Over the past sixteen years we have deployed 305 Peace Fellows from over 60 universities, including those shown in the photos. Their job has been to provide 10 weeks of technical support to our community-based partners, and we are constantly reminded of just how well they do it. We recently posted new web pages on Uganda, where we help the Disabled Persons Union (GDPU) to install accessible toilets in primary schools. GDPU has built 19 toilets and hand-washing stations in three remote schools since 2015. As a result, 2,000 young Ugandans can enjoy their right to a decent education. We can also see how WASH (water, sanitation and hygiene) can lift enrollment, build tolerance towards students with special needs and involve the local community – in other words, change the way these rural schools operate.

This is as exciting as it is unexpected and it would not have happened without the hard work of the eight Fellows who have served at GDPU since 2011. This Uganda project shows how graduate students can come up with innovative ideas and trigger social change which still studying for a Masters degree. We have posted other inspiring examples on our website.

This year we will be working with nine community-based partners like the GDPU. Six will be receiving Fellows. As always we advertised the placements widely and received around 50 applications for the six slots. We charged a small fee ($25), to make sure applicants were serious, and visited as many universities in person as we could. We also received several strong applications from Europe.

Providing technical support - without imposing

Our main goal in recruiting Fellows is to strengthen partner organizations in the Gobal South and enable them to meet their program goals. This poses something of a dilemma. Community-based organizations (CBOs) are strong in motivation and social capital (contacts, networking etc) but weak when it comes to professional skills (monitoring, evaluation, money management). They are the first to acknowledge that they need help. But there is also the risk that “capacity-building” by a foreign NGO, however well-meaning, will be resented if it is imposed.

We try and thread the needle by offering six services (developed with partners) and inviting the partner to choose. We then provide a week of specialized training for Fellows before they leave. The services offer help with startup development, story-telling, fundraising, social media/websites, and international outreach. Our Fellows can also help produce annual reports and strategic plans – important deliverables that can be written in ten weeks and provide lasting benefits.

This approach has shown us that in spending our grants and working with our Fellows, CBOs acquire important skills such as keeping receipts, reporting to donors, setting goals and developing budgets. We call this “indirect capacity-building.” The other point to make is that “capacity-building” works both ways. Our Fellows – and our own organization – benefit from these partnerships. As a result, we ask partners to assess our capacity and let us know how we can do better.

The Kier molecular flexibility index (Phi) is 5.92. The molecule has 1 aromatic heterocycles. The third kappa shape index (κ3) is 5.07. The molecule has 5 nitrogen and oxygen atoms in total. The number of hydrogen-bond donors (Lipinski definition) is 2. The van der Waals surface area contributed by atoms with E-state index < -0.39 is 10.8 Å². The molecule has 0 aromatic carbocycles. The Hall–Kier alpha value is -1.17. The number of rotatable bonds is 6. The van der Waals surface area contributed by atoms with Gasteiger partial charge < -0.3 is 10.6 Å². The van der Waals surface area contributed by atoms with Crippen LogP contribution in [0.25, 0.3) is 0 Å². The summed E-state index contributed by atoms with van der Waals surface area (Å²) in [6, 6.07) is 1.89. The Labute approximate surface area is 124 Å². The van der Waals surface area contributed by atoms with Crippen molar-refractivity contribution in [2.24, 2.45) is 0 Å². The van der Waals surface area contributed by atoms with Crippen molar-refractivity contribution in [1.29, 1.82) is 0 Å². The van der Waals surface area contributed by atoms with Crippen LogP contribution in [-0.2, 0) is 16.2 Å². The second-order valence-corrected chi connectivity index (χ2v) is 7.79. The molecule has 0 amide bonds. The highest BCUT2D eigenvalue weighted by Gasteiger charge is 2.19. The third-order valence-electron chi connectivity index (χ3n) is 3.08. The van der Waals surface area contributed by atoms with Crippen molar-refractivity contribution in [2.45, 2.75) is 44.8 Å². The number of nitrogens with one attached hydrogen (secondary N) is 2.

We have gone into some detail about our approach because we feel very strongly that CBOs can be agents of change, but only if donors tailor their support to the needs and strengths of their partners instead of imposing their own agenda. This is one reason why we appreciate GlobalGiving.

What we look for in Fellows

So what is special about a Peace Fellow? Over time we have come realize that a 26 year-old graduate student with relevant professional experience (eg Peace Corps) possesses attributes that are badly needed by CBOs like GDPU in Uganda. To list a few: curiosity, friendship, adaptability, the ability to work in a difficult environment, a commitment to goals and achieving results, a knowledge of English, international contacts, a liking for online fundraising, and a familiarity with ICT (websites, social media, and Excel). These are valuable resources for a group of highly motivated people who are trying to build a professional organization on next to no money.

Of course, it doesn’t always work out. In recruiting Fellows, we can misjudge someone’s ability to put up with pressure (which can take many forms). Partners, too, have to invest in their Fellows if they are to get the most out of them – and sometimes they don't make the effort. But such examples have been few and far between. Of the 305 Fellows we have deployed since 2003, only five left prematurely. Most of the others exceeded our expectations. Last summer alone, Fellows raised $70,467 for their hosts and gave us a wealth of blogs and photos which attracted over 120,000 views. Most important, they left their hosts stronger and better able to manage cutting-edge programs like the WASH program in Uganda. And as always AP benefitted. Our website received 524,764 visits from 193,451 individuals in 2018 – a 31% increase over 2017.

We’ll report back in June when this year’s Fellows head out for their assignments. In the meantime we invite you to read more about the Fellowship program; dive into the blogs; see how Fellows live throigh their videos; view their photos; and get a sense of how the lives of Fellows have been changed by the experience. You can also read more about the field programs in our annual reports.

Your donations have gone a long way!

In gratitude

The AP team.

Sylvie writing blogs in the DRC, 2010
Sylvie writing blogs in the DRC, 2010
Dina offers IT training in Uganda, 2011
Dina offers IT training in Uganda, 2011
Mariko sells Malaysian baskets, 2007
Mariko sells Malaysian baskets, 2007
T.J. helped make the Nunca Mas quilt in Peru, 2014
T.J. helped make the Nunca Mas quilt in Peru, 2014
Chris joins the dig for toilets in Uganda, 2018
Chris joins the dig for toilets in Uganda, 2018